Supporting survivors of violence
Helping cultural mediators to respond to refugees and migrants who have experienced violence
As a refugee, Ibrahim* knows well the difficulties and horrors of trying to reach Europe from Africa. Now a linguistic and cultural mediator living in Italy, he still remembers the brutality during the journey.
“The issue of gender-based violence has touched my personal experience particularly closely,” said Ibrahim. “During my trip to Europe, I witnessed many things. […] this topic has always been ‘forbidden’ for me, a kind of taboo on an emotional level that I didn't want to talk about or hear about.”
Linguistic cultural mediators (LCMs) are critical to the refugee and migrant response in Europe. They provide interpretation but also share information, offer support, and help refugees and migrants connect to services. They also play an essential role in helping survivors of violence, including women and girls who have suffered gender-based violence as well as men and boys who have been sexually victimized.
Highlighting the survivor-centered approach discussed during the training, Yana*, a linguistic cultural mediator working in Bulgaria, shared: “At our initial encounter with survivors of violence, we try to create a safe environment for them, to soothe their emotions in order to better address their fears and immediate needs. We [let] the survivor, if he or she wants, to disclose and to get support from us or to be referred to other professionals.”
“The presence of linguistic cultural mediators offers survivors [of violence] the opportunity to speak openly about their experiences and to be listened to and understood by the frontline workers who assist them in their path of care and social integration,” explained Ibrahim. “Cultural linguistic mediation is a necessary tool for survivors to have full access to their rights and recover the ability to rely on others because it makes dialogue and understanding possible.”
Despite widespread violence along the migration routes to Europe, survivors still face significant obstacles in accessing support services, due to poor referral networks, lack of information, and complicated systems of care. The limited number of linguistic cultural mediators trained in how to support survivors is also a key barrier.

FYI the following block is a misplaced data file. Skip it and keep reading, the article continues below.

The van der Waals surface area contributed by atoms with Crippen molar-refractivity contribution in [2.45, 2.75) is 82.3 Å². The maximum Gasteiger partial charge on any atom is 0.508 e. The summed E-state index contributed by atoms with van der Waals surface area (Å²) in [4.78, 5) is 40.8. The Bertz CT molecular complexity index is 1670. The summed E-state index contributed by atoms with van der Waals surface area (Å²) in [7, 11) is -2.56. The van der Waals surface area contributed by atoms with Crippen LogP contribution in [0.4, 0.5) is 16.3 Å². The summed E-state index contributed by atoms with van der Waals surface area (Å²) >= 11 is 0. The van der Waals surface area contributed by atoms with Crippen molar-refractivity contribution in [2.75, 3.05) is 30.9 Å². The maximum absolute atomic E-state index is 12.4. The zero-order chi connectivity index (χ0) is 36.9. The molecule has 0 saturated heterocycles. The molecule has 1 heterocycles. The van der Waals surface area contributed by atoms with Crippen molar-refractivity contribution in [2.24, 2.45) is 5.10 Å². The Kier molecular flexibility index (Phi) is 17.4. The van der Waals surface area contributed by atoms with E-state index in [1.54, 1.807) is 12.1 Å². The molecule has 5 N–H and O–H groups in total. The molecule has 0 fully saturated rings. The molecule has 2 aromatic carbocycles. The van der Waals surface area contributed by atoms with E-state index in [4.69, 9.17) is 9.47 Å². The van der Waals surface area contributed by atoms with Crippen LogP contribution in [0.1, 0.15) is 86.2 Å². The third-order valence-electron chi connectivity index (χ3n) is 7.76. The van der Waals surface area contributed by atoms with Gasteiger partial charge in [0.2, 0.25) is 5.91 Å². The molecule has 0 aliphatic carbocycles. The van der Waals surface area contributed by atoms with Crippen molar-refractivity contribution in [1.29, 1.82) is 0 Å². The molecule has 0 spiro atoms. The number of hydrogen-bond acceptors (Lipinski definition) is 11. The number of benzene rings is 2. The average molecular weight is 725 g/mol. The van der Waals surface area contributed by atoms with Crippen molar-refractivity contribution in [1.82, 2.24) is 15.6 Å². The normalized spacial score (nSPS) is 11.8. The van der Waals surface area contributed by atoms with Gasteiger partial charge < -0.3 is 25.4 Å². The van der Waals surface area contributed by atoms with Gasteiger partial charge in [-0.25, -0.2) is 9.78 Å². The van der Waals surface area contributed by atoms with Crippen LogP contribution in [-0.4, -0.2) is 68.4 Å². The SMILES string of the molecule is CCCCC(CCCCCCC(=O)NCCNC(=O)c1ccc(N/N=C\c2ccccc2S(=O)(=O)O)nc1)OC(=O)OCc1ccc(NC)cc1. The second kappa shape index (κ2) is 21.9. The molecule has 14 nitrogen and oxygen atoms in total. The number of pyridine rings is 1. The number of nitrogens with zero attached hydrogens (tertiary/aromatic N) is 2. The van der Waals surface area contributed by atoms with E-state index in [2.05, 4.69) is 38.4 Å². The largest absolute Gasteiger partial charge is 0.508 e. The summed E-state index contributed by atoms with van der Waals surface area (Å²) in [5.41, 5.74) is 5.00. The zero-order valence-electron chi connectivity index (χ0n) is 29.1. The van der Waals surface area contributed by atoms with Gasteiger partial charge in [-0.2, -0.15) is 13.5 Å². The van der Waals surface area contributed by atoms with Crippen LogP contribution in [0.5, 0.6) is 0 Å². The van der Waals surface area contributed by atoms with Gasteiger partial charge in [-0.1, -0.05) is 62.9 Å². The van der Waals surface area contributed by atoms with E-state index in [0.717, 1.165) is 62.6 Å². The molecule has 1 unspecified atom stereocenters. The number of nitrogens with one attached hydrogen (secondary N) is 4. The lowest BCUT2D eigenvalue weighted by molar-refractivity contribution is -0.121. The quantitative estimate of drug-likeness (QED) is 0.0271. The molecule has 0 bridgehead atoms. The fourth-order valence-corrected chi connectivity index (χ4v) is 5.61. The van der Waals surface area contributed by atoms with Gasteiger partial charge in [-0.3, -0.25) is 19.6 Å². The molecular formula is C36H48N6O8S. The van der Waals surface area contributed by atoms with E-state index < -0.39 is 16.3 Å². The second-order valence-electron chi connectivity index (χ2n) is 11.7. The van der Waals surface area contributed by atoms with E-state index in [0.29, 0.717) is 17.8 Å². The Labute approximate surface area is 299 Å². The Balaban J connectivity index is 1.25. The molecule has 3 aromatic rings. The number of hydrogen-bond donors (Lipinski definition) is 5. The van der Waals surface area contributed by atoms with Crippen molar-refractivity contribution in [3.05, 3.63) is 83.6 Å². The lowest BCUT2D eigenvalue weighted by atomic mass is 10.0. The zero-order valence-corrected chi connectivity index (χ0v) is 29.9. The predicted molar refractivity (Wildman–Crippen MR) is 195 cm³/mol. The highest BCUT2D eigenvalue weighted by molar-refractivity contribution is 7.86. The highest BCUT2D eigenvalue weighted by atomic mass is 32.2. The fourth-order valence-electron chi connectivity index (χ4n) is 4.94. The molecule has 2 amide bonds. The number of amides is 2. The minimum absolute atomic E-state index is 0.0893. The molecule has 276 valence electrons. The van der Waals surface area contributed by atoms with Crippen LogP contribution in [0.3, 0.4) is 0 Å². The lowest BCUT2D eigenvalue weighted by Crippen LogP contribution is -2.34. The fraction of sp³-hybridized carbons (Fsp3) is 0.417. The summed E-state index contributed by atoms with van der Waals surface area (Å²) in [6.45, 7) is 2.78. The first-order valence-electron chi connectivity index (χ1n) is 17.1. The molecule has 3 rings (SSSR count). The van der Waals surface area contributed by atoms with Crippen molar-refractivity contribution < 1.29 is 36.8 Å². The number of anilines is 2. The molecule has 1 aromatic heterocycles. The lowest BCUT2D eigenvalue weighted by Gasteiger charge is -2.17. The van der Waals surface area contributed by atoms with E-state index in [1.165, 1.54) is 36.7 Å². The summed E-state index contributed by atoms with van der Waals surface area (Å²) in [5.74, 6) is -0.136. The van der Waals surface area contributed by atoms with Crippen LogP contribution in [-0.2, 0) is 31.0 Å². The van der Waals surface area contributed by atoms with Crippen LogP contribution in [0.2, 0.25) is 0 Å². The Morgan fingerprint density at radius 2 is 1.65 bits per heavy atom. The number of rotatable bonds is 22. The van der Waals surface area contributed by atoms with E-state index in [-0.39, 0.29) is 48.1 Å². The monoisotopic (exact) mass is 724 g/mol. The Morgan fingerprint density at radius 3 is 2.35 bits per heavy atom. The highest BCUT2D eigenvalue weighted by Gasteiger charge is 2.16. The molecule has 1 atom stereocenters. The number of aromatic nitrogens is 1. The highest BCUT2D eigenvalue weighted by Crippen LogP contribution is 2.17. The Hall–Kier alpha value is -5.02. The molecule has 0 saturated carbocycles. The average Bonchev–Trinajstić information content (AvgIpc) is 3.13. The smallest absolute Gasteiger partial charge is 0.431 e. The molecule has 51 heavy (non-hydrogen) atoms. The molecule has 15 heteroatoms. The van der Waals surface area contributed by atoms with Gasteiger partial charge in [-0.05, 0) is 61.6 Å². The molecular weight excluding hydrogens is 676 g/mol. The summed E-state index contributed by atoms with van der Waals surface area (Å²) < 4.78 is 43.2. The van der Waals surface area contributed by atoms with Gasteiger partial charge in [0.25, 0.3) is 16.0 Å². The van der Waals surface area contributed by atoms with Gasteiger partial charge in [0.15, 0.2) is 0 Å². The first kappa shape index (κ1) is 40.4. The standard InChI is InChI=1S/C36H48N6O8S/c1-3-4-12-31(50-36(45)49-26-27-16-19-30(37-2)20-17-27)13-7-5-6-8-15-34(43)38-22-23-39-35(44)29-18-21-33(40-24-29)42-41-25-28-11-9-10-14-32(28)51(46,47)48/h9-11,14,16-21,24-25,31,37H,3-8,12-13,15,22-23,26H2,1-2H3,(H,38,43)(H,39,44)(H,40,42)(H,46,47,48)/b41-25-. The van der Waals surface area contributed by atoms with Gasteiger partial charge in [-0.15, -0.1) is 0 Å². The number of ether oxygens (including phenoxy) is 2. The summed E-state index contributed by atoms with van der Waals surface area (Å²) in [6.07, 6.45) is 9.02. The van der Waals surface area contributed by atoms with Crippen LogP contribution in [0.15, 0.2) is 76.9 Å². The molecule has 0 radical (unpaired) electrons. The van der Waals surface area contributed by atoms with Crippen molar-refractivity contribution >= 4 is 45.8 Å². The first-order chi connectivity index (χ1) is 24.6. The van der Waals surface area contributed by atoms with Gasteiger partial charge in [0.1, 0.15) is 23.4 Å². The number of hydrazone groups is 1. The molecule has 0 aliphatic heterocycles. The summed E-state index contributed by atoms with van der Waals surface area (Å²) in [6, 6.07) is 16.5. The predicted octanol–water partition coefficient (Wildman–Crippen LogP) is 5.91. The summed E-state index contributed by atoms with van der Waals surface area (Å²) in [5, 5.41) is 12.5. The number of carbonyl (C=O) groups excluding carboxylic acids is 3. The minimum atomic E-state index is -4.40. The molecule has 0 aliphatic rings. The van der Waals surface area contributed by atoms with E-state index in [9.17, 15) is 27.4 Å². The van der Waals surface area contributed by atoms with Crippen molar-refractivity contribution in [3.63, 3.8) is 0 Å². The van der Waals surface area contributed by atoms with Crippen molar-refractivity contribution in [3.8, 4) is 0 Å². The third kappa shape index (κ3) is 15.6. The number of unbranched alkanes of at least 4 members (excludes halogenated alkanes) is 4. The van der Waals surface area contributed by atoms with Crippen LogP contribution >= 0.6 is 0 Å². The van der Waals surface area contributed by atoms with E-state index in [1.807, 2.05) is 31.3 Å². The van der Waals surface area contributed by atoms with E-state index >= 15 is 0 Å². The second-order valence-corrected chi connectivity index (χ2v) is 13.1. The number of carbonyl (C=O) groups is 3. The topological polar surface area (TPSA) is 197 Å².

To address this gap, the Women’s Refugee Commission and UNICEF developed a training curriculum to help linguistic cultural mediators effectively respond to and support refugees and migrants who disclose experiencing violence—including women, girls, men, boys, and LGBTI persons. The training aims to raise awareness about violence faced by persons of all genders along the migration routes and works to reduce harmful attitudes and misconceptions. It also underscores the importance of a survivor-centered approach.
An essential component of the training curriculum is self-care. Like Ibrahim, many LCMs have experienced or witnessed violence first-hand. They are also continuously exposed to stories of violence and suffering during the course of their work. Many reported experiencing stress, burnout, and vicarious traumatization. The training curriculum addresses the stressful nature of their work and provides practical exercises to manage stress.
“After I came back from the course, me [and another LCM who participated] showed and talked to the other colleagues about the new things that they learned in the course. There were new techniques to help keep the work moving,” said Hope*, an LCM in Italy.
“[...] In the office, we do not have time but we try to practice meditation at home to combat our high blood pressure. I divide my stress in two parts now, walking to release it from my body. Or I distract myself after work by playing video games or playing chess [...],” said Amir*, who participated in the training in Bulgaria.
The training curriculum was successfully piloted in Italy and Bulgaria in 2019 and 2020. It is currently being translated into other languages with the aim to be rolled out in other transit and destination countries in Europe. Although developed for the European context, the training has global application: it can be adapted and implemented in other refugee and migrant settings where linguistic cultural mediators operate. Partnerships are being strengthened to roll out the curriculum in other settings.
“The training actually, one step at a time, helped me to take a path on a personal level, allowing me to reach a point where I no longer felt so much anger,” said brahim, highlighting his biggest takeaway from the training. “Having participated, profoundly changed my attitude, and in this way had a great impact on my work. Since so many mediators have lived through difficult times like me, this kind of work becomes essential.”
*Name changed for privacy reasons
For UNICEF this initiative is part of the sub-regional program in Europe ‘Action Against Gender-Based Violence (GBV) Affecting Refugee and Migrant Women and Children in Greece, Italy, Serbia and Bulgaria’ implemented with the generous contribution from the Government of the United States.